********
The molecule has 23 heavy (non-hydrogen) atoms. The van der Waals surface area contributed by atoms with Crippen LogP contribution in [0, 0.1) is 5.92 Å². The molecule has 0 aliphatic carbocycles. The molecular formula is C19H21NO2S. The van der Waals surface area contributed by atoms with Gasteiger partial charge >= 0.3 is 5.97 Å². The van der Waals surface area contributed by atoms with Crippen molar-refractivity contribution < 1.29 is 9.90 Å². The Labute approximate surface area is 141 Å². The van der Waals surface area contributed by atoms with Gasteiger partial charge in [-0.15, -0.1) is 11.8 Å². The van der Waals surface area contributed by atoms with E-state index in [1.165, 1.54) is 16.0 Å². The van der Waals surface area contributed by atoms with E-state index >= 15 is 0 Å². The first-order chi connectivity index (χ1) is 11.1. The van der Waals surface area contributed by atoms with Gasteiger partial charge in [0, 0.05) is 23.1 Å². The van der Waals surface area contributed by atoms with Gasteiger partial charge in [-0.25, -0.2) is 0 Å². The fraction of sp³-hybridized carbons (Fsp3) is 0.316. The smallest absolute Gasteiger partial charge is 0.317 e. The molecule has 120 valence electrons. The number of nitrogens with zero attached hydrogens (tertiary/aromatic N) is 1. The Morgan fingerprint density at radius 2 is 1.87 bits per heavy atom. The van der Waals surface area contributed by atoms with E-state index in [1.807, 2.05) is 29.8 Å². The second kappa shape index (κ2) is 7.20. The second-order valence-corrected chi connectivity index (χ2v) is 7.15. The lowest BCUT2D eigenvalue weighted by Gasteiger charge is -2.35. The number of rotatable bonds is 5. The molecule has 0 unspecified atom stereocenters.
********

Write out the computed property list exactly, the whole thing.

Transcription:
The molecule has 23 heavy (non-hydrogen) atoms. The van der Waals surface area contributed by atoms with Crippen LogP contribution in [0, 0.1) is 5.92 Å². The molecule has 0 aliphatic carbocycles. The molecular formula is C19H21NO2S. The van der Waals surface area contributed by atoms with Gasteiger partial charge >= 0.3 is 5.97 Å². The van der Waals surface area contributed by atoms with Crippen molar-refractivity contribution < 1.29 is 9.90 Å². The Labute approximate surface area is 141 Å². The van der Waals surface area contributed by atoms with Gasteiger partial charge in [-0.15, -0.1) is 11.8 Å². The van der Waals surface area contributed by atoms with E-state index in [1.165, 1.54) is 16.0 Å². The van der Waals surface area contributed by atoms with E-state index >= 15 is 0 Å². The first-order chi connectivity index (χ1) is 11.1. The van der Waals surface area contributed by atoms with Gasteiger partial charge in [0, 0.05) is 23.1 Å². The van der Waals surface area contributed by atoms with Gasteiger partial charge in [-0.25, -0.2) is 0 Å². The fraction of sp³-hybridized carbons (Fsp3) is 0.316. The smallest absolute Gasteiger partial charge is 0.317 e. The molecule has 120 valence electrons. The number of nitrogens with zero attached hydrogens (tertiary/aromatic N) is 1. The Morgan fingerprint density at radius 2 is 1.87 bits per heavy atom. The van der Waals surface area contributed by atoms with E-state index in [1.807, 2.05) is 29.8 Å². The second kappa shape index (κ2) is 7.20. The second-order valence-corrected chi connectivity index (χ2v) is 7.15. The lowest BCUT2D eigenvalue weighted by Gasteiger charge is -2.35. The number of rotatable bonds is 5. The molecule has 0 unspecified atom stereocenters.